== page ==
Suicide attempts result in 64 admissions to psychiatric care

The Commissioner for Mental Health said that in 2018 there were a total of 64 involuntary admissions to psychiatric care because of suicidal intentions. In his annual report, the Commissioner said that the referring doctor or the specialist in psychiatry mentioned either suicide or overdose or deliberate self-harm or suicide intent as the primary diagnosis. “This represents around 15.5% of all acute involuntary admissions. This should not be considered as a suicide incidence statistic, it merely reflects the number of times that suicide was mentioned in admission documentation notified to this Office”.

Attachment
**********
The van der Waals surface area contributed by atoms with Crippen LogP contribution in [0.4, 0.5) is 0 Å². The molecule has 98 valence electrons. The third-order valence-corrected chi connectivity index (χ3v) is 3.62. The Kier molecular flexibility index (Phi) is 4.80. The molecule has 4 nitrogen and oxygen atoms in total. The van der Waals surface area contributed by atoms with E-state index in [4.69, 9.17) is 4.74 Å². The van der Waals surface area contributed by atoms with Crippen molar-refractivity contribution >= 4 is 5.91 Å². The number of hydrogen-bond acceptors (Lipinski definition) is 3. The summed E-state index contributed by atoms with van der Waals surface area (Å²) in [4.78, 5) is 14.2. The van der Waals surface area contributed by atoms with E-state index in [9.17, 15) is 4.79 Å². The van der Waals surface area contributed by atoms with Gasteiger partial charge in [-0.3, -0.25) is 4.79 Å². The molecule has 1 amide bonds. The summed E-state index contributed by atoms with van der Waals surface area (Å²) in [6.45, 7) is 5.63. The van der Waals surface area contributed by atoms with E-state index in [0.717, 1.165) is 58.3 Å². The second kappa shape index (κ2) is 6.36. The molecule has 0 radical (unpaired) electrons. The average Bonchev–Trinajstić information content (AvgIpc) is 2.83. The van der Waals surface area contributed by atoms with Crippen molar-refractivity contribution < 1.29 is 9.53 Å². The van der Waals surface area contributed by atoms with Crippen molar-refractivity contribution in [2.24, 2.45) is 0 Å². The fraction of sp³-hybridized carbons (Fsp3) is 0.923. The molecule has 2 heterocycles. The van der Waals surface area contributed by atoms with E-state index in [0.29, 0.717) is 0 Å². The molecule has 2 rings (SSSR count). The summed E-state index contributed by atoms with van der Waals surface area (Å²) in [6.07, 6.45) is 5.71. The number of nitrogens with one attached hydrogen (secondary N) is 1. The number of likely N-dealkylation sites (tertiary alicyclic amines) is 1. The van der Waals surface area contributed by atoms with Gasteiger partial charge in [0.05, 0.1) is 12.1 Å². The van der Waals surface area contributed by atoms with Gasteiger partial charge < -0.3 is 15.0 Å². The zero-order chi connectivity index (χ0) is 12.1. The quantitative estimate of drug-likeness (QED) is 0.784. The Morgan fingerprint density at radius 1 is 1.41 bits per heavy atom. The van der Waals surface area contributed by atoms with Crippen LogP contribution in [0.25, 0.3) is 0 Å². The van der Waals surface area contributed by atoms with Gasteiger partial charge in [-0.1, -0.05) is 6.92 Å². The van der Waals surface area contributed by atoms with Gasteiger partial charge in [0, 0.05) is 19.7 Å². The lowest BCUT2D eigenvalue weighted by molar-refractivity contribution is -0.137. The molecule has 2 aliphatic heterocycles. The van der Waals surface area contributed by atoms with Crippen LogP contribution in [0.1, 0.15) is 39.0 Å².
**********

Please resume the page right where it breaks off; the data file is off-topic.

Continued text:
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Of the 64 cases, 27 were suicide attempts by overdose or hanging while another 23 had the intention of suicide. The group is also dominated by males aged 30-44 and the main illnesses contributing to suicide attempts/thoughts  are psychotic disorders, mood disorders and substance abuse.  Anxiety related disorders whilst being the second most common disease category would seem to carry an even higher risk. “More in-depth analysis is certainly needed but data of this nature is certainly indicative of the possible risk scenarios that may be prevalent in the local context” said the Commissioner for mental health.